|Posted by Charmed by Heather on June 1, 2011 at 10:43 PM|
Reticulation is a metal texturing method used exclusively by skilled studio jewelers. The result of this technique on sterling silver and gold mimics the crumpling ridges and deep valleys of the Earth’s surface providing a striking play of light and shadow when worn as jewelry. Reticulated gold and silver jewelry pieces are wearable art and they should be considered investment pieces.
Reticulation was first used in the late 1800s by Russian court jewelers, including Faberge, who created textured liquor flasks and cigarette cases amongst other items. Faberge’s studio closed during the Bolshevik Revolution but his Finnish craftsmen carried the art with them to Scandinavia. It was Finnish metalsmith, Heikki Seppa, who pioneered the technique of reticulation in the United States.
Silver is the metal most commonly used in reticulation but gold works as well. Personally Charmed designs use sterling silver (.925) in the reticulation process but the Finnish smiths mostly used an alloy of 82% silver and 18% copper because silver with a higher copper content tends to create a more dramatic pattern. Reticulation silver can be purchased from sources like Rio Grande in an 80/20 alloy and comes already reticulated. This pre-reticulated silver cannot be stamped sterling as it is not 92.5% silver.
How is it done in the PC studio?
The first step is a process called depletion gilding. A sheet of sterling silver metal is heated with a torch to an annealing temperature of 1100 degrees and held there for several minutes. It is then pickled,washed, and scrubbed with a brass brush and lubricant. I use Dawn dish washing detergent but Faberge used stale beer. (I haven’t tried that yet, as I tend not to have any leftover beer.)
This process is repeated several times, up to eight times on larger pieces and at least two times on smaller pieces. The purpose for the depletion gilding is to reduce the copper from the surface of the silver bringing a layer of oxidized fine silver to the top. During the reticulating process, the oxidized layer on top will melt at a higher temperature than the layer of metal inside. It is the inside layer of metal that actually causes the ridges and bends that we see on a finished reticulated piece.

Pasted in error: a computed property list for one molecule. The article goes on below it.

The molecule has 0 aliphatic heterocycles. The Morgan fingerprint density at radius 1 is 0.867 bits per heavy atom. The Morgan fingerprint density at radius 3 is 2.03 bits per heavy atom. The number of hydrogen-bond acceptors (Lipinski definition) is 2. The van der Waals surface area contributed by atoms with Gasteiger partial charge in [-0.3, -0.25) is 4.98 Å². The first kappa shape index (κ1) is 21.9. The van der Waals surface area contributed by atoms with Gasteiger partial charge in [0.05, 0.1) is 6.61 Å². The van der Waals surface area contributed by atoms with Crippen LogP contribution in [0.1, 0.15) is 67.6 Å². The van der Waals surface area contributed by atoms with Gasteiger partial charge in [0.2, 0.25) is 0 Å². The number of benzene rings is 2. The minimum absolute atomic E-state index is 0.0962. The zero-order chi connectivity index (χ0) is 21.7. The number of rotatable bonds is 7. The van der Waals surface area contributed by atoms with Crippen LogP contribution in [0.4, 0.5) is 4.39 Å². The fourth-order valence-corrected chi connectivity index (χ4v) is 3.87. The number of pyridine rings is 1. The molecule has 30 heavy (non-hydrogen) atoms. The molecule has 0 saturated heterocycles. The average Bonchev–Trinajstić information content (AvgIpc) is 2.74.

After the silver has gone through the depleting process, the soldering block is preheated and the metal is ready to reticulate. I use a large cooler flame to bring the silver up to the correct temperature. Just after it begins to turn red, the silver on top will begin to flow and as the torch is moved away from the flow, the cooling will force the copper layer beneath to bend and wave; this is reticulation. A deft hand and good eye is required at this stage or the metal will melt and it is very easy to burn a hole into it. During this stage small items can also be fused to the design providing even more texture and focal points like in this example created by Kwant of KwantEssentials on Etsy.
After the silver is reticulated, it must be quenched,pickled, and cleaned again before forming. Reticulated silver can sometimes be brittle and should be formed very carefully. Once the piece is formed, I usually put it in a liver of sulphur bath to add a nice patina, then I polish it by hand to highlight the dips and ridges.
One of the benefits of owning a reticulated piece of jewelry is that one can guarantee it is handcrafted and one of a kind. It is not possible to mass-produce reticulated pieces as the process requires skill and control and cannot be done by a machine. Each piece of metal reticulates differently, so no two pieces are ever the same. The buyer can also be sure that they are purchasing something from a skilled craftsman who spent a lot of time and concentration working on the individual piece. A reticulated silver piece is truly a work of art and an investment piece.
This ring is the same design as the first ring pictured but notice how different the reticulation is; this is what I mean when I say that no two pieces will be the same. Both rings were created by Heather Brownlee of Personally Charmed/Charmed, by Heather in the same studio using the same equipment:
It is important for all silversmiths to study the art of reticulation wether they plan to create and sell pieces with this finish or not. By understanding the process of reticulation, a silversmith begins to understand the way metal moves and works. An aritist who can control this process can easily handle other tasks such as soldering and fusing. Personally, I love the look; I think it screams mordern, organic, artisanmade and those are trends that are flying off the shelves lately!
Visit http://www.charmedbyheather.etsy.com to order a custom reticulated ring like the one above or pay Kwant a visit for other reticulated styles.